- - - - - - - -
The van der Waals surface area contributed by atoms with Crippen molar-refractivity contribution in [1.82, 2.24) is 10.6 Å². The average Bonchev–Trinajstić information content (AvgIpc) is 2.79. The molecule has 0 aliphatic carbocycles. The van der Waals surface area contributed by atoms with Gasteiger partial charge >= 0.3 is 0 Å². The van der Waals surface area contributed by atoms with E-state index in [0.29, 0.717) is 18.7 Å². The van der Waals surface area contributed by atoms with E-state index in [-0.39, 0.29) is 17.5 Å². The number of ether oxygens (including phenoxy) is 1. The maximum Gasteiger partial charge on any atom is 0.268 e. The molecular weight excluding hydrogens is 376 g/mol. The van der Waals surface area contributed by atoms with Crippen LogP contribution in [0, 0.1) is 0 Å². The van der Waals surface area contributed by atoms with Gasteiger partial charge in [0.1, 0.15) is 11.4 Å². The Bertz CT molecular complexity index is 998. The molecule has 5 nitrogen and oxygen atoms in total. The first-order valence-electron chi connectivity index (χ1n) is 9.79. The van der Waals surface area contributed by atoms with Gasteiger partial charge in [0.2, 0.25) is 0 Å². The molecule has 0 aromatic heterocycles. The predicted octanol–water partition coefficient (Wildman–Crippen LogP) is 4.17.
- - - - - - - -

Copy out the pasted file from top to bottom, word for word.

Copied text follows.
The van der Waals surface area contributed by atoms with Crippen molar-refractivity contribution in [1.82, 2.24) is 10.6 Å². The average Bonchev–Trinajstić information content (AvgIpc) is 2.79. The molecule has 0 aliphatic carbocycles. The van der Waals surface area contributed by atoms with Gasteiger partial charge >= 0.3 is 0 Å². The van der Waals surface area contributed by atoms with E-state index in [0.29, 0.717) is 18.7 Å². The van der Waals surface area contributed by atoms with E-state index in [-0.39, 0.29) is 17.5 Å². The number of ether oxygens (including phenoxy) is 1. The maximum Gasteiger partial charge on any atom is 0.268 e. The molecular weight excluding hydrogens is 376 g/mol. The van der Waals surface area contributed by atoms with Crippen LogP contribution in [0, 0.1) is 0 Å². The van der Waals surface area contributed by atoms with Gasteiger partial charge in [0.1, 0.15) is 11.4 Å². The Bertz CT molecular complexity index is 998. The molecule has 5 nitrogen and oxygen atoms in total. The first-order valence-electron chi connectivity index (χ1n) is 9.79. The van der Waals surface area contributed by atoms with Gasteiger partial charge in [0.2, 0.25) is 0 Å². The molecule has 0 aromatic heterocycles. The predicted octanol–water partition coefficient (Wildman–Crippen LogP) is 4.17.